Earlier this year, I promised myself that I would get more work done using the iPad. The plan was an ambitious one: after three years of writing, researching, and online communication done exclusively using my MacBook (and, perhaps to an extent, my iPhone) switching to the iPad as my main work machine did indeed seem like a daunting task at first. Yet the more I thought about it, the more I realized the long-term benefits of giving the iPad a fair chance as a full-time writing tool would outnumber the perks of using a device I am accustomed to. With a mature ecosystem of apps that sees great new software coming out every week and a Retina display on the horizon, starting to use the iPad as my main computer was an investment.
The experiment has been a success so far. I use my iPad a lot more, I enjoy it, and, more importantly, the device is helping me work smarter because it lets me focus more on what I do for a living: writing.
If anything, the only negative note is that the iPad has given too much choice when it comes to picking a single writing tool. See, on the Mac, when I need a text editor, I usually fire up Text Edit (rigorously set in plain text mode) and forget about it. But there is no Text Edit for iPad. And all those text editors on the App Store look so tempting.
What follows is an overview of the four text editors (for writing, not coding) that I have preferred using in the past three months. Like TJ Luoma, I have bought many of them. Almost too many, to the point where I needed to stop fiddling already, and get the writing done. Because while I’m one for supporting developers and buying apps and paying for the tools I use, there is a line between “trying software” and “using software to work better”, and I had crossed that line with my curiosity for text editors. So I took all of them, tested them, and deleted the ones I didn’t like. I kept the ones with Markdown formatting and Dropbox sync. I didn’t include recent additions to the ecosystem like iA Writer (for iPhone) and Byword, as I need to test them more accurately. Eventually, I picked four apps.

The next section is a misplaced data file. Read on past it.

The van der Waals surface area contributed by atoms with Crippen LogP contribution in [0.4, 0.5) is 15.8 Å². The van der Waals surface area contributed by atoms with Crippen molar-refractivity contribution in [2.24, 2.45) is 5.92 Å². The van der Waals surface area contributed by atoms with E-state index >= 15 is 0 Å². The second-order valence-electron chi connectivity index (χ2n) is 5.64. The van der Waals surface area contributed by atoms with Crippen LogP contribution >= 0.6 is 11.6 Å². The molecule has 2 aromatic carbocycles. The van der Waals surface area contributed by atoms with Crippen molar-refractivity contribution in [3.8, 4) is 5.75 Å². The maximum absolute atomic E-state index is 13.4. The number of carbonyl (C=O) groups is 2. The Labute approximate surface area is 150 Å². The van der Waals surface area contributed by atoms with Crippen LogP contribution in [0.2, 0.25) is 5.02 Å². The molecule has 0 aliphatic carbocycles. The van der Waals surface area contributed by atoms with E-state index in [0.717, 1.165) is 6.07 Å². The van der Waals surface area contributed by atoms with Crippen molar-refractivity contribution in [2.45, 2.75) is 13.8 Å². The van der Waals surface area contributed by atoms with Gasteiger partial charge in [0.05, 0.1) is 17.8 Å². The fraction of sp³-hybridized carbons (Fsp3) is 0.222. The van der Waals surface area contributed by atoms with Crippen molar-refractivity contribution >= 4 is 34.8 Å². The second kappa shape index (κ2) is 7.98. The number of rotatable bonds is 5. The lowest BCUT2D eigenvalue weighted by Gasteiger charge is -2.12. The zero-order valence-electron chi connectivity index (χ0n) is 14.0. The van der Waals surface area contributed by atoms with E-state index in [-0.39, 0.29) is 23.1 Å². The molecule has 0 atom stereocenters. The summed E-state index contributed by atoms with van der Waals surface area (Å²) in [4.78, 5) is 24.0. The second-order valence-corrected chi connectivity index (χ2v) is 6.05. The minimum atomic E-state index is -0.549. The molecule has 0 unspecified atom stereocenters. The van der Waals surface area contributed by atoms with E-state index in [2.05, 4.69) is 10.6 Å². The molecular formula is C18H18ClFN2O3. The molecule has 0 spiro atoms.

Some smart folks have already written about the note-taking apps/text editors they like and use. Mine doesn’t want to be a comprehensive comparison that takes into account all the possible options from the App Store. It will likely lack the app you like, and yes, it’s also very likely that it’s not here for a reason. In this article, I am just comparing four apps that, taken singularly, allow me to write for the site; these four apps can stand on their own. However, they have their differences, which is why I am, ultimately, going to choose one and stick with it. The apps are universal, and while I am primarily looking at their iPad versions, almost all of the features I mention are also available on the iPhone.
I have no doubt new iOS text editors will come out, activating my curiosity trigger again. Until then, these are the four text editors I was most impressed with. (more…)